Graham Reid | | 2 min read
"When God hands you a gift, he also hands you a whip; and the whip is intended solely for self-flagellation" -- Truman Capote
Popular culture has never been short of cult figures to resurrect and Karen Dalton certainly qualified.
Just two studio albums in her lifetime – she died in 1993 age 55 – but a steady decline into obscurity, dependencies and Aids from the early Seventies.
A gifted and authentic folk-blues singer from Oklahoma (Irish father, Cherokee mother, Baptist family), she arrived in New York' Greenwich Village folk scene in the early Sixties as a twice-divorced 21-year old with two children born when she was 15 and 17.
She rejected middle-class values and expectations on women, and had lived a hard life by the time she arrived in the Village where she played the famous folk clubs (Cafe Wha?) alongside Bob Dylan (who famously wrote in his Chronicles she had a “voice like Billie Holiday’s and played the guitar like Jimmy Reed and went all the way with it”), Fred Neil and Joan Baez.
Her two albums were well received and she was acclaimed as wonderful interpreter of traditional folk and blues as well as songs by Woody Guthrie, Billie Holiday (she covered God Bless the Child), Tim Hardin, Ma Rainey and Motown soul.
She was talented, charismatic, bohemian, attractive and determined . . . but a reluctant singer of her own few songs, which perhaps hindered her career in the age when Dylan and originality were emerging as essential.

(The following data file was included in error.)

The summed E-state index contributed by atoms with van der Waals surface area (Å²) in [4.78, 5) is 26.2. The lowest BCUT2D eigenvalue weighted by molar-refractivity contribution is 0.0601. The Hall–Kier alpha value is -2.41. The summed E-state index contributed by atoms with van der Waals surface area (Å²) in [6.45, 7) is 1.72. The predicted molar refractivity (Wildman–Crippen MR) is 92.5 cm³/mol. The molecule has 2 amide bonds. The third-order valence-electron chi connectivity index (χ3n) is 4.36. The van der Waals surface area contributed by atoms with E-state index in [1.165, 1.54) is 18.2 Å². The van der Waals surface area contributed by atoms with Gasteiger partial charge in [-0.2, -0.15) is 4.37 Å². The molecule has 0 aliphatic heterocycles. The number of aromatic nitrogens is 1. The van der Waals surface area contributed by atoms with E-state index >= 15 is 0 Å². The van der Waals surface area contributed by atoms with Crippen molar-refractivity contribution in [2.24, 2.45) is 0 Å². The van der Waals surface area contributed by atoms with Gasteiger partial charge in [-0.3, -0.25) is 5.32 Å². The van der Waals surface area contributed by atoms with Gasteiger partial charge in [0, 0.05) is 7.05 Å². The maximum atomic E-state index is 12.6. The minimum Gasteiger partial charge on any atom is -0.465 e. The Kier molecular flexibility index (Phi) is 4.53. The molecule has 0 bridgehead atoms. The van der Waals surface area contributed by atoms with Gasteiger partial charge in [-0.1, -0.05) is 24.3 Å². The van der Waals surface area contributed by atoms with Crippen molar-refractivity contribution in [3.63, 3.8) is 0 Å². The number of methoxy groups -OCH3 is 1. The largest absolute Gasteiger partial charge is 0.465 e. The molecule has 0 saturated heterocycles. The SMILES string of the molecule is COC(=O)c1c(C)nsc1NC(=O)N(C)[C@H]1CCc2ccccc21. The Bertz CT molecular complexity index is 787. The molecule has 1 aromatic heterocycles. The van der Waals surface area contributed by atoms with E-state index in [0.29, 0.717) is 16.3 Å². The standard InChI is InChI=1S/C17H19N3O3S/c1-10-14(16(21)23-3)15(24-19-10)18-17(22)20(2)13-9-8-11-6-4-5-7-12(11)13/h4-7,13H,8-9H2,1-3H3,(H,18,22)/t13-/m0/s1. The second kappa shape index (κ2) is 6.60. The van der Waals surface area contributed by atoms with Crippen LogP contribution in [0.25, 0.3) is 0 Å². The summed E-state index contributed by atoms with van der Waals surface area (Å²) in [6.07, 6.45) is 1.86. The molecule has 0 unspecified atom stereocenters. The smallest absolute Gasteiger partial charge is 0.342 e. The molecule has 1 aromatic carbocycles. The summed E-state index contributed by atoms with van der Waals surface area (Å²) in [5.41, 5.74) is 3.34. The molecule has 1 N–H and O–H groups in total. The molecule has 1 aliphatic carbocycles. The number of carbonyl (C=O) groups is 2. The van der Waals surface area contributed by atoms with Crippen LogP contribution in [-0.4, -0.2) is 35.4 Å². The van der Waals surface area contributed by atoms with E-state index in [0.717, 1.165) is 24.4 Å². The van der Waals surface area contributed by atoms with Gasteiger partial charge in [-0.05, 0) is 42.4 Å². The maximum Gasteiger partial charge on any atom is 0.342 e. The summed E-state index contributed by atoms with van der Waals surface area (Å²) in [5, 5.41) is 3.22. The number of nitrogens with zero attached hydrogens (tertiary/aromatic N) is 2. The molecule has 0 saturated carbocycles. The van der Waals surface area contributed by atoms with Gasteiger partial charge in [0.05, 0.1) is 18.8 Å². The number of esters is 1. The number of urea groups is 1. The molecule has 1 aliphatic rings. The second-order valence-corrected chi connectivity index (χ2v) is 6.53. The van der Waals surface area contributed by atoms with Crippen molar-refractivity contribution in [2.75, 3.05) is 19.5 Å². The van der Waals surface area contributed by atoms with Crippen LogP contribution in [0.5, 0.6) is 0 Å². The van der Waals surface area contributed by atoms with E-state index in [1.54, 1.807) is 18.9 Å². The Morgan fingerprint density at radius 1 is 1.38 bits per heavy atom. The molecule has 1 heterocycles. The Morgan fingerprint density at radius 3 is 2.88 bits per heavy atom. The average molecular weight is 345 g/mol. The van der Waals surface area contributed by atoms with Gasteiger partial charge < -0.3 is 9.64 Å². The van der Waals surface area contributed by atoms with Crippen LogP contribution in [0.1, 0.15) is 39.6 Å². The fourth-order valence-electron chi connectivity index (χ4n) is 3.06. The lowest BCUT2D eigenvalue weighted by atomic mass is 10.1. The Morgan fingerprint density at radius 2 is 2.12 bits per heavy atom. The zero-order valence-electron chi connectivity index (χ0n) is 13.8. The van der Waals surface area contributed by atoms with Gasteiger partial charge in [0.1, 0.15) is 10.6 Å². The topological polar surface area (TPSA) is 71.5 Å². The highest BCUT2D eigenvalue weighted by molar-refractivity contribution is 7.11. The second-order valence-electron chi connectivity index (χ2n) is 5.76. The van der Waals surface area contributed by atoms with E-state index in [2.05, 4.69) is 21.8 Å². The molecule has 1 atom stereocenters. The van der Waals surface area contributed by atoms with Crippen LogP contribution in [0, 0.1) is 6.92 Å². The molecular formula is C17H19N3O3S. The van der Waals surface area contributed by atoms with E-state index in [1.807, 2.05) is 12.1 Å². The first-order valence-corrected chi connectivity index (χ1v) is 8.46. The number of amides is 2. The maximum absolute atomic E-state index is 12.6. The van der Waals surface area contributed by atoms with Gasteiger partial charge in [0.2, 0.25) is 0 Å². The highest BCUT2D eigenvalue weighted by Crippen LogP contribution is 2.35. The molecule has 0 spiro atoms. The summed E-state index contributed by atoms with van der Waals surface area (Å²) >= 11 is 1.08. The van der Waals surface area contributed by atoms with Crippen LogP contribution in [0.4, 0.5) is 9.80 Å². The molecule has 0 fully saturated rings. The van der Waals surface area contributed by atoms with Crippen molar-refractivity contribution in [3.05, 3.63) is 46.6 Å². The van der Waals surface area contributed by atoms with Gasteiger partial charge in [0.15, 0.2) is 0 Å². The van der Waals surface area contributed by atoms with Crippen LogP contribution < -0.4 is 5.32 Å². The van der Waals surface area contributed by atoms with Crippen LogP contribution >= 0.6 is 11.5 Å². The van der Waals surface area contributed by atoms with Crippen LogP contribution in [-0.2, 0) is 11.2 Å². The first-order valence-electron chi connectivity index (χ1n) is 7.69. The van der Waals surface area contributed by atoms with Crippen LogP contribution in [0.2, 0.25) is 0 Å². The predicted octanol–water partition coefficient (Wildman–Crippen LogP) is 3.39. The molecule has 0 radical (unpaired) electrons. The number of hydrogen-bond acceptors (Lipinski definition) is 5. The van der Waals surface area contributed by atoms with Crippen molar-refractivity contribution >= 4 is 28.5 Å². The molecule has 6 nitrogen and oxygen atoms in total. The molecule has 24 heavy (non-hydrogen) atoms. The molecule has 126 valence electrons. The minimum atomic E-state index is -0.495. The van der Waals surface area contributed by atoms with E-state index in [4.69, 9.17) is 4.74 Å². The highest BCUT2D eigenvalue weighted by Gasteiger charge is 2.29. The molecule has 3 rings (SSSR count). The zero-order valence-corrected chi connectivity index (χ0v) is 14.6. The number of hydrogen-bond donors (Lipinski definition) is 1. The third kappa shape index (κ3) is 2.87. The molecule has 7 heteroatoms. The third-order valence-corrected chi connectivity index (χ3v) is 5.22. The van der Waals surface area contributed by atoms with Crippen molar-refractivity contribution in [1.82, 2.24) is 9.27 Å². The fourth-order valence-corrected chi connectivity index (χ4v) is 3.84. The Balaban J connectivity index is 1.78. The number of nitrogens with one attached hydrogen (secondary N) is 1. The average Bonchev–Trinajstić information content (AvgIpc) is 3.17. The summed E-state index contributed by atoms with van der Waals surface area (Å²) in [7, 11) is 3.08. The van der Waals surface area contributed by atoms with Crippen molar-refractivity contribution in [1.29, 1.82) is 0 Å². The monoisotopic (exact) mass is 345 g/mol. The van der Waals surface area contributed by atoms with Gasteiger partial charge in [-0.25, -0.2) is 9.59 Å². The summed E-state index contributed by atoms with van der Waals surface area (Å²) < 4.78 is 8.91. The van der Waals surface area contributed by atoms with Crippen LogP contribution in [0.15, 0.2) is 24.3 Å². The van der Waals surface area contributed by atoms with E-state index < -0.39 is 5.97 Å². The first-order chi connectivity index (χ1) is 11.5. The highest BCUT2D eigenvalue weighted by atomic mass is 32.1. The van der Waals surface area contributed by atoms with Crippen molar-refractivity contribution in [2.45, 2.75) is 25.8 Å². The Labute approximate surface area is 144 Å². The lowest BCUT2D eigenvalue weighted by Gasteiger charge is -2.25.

The times also changed by the time she began recording in the late Sixties. Folk-blues was yesterday's news.
She also rejected the idea of being an entertainer and a star, she self-sabotaged out of doubt, uncertainty and being temperamental . . . and she didn't like recording much.
Somewhat improbably this banjo and acoustic gutar player toured Europe with a small band . . . opening for Santana.
It was the beginning of the decline and she slowly disappeared into drugs, drink, illness and cult status until a rediscovery of her small body of work in the past 20 years through the championing by Devendra Banhart, Nick Cave, folk singer Lucy J. Dalton (who adopted Karen's surname).
Lenny Kaye, Cave and Banhart contributed the liner notes for the 2006 reissue of her In My Own Time album of 71.
Karen Dalton: In My Own Time does a remarkable job of bringing her to life again through readings by Angel Olsen from Dalton's poetic and self-aware diaries (“I'm working on my own direction and destiny, not my mother's”), family photos and films, reminiscences by friends, lovers and her daughter Abralyn Baird and radio interviews. There is a surprising amount of live footage and the recently discovered home recordings from 1966.
Musician and friend Peter Stampfel (Holy Modal Rounders) says Dalton was an authentic working class folk background, others had come to the music through political or intellectual inclination.
Cave says you you have to be prepared to go into her world which was a dark one.
In 2013 the heading on a Vice article read “The Most Tragically Beautiful Folk Singer You've Probably Never Heard”
There is an especially sad coda to her story in the final minutes of this thorough, engrossing resurrection of a cult figure.
Karen Dalton's album In My Own Time was reissued some years ago and was reviewed at Elsewhere here.